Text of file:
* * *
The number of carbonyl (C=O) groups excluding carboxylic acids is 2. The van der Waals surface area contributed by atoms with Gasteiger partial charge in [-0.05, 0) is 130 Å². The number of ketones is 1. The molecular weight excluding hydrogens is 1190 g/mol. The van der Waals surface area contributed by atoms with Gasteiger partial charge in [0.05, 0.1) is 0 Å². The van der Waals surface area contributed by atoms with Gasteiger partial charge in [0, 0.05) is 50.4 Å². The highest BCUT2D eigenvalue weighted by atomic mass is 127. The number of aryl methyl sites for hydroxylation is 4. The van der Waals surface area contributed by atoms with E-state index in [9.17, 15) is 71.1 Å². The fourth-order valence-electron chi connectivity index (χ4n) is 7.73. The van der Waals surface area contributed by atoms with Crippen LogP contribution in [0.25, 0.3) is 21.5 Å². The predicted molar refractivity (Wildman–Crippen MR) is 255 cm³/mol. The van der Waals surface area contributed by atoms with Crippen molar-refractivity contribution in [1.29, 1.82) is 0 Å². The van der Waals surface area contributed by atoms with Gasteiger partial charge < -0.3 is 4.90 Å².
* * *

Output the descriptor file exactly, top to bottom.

The number of carbonyl (C=O) groups excluding carboxylic acids is 2. The van der Waals surface area contributed by atoms with Gasteiger partial charge in [-0.05, 0) is 130 Å². The number of ketones is 1. The molecular weight excluding hydrogens is 1190 g/mol. The van der Waals surface area contributed by atoms with Gasteiger partial charge in [0.05, 0.1) is 0 Å². The van der Waals surface area contributed by atoms with Gasteiger partial charge in [0, 0.05) is 50.4 Å². The highest BCUT2D eigenvalue weighted by atomic mass is 127. The number of aryl methyl sites for hydroxylation is 4. The van der Waals surface area contributed by atoms with E-state index in [9.17, 15) is 71.1 Å². The fourth-order valence-electron chi connectivity index (χ4n) is 7.73. The van der Waals surface area contributed by atoms with Crippen LogP contribution in [0.25, 0.3) is 21.5 Å². The predicted molar refractivity (Wildman–Crippen MR) is 255 cm³/mol. The van der Waals surface area contributed by atoms with Crippen molar-refractivity contribution in [1.29, 1.82) is 0 Å². The van der Waals surface area contributed by atoms with Gasteiger partial charge < -0.3 is 4.90 Å².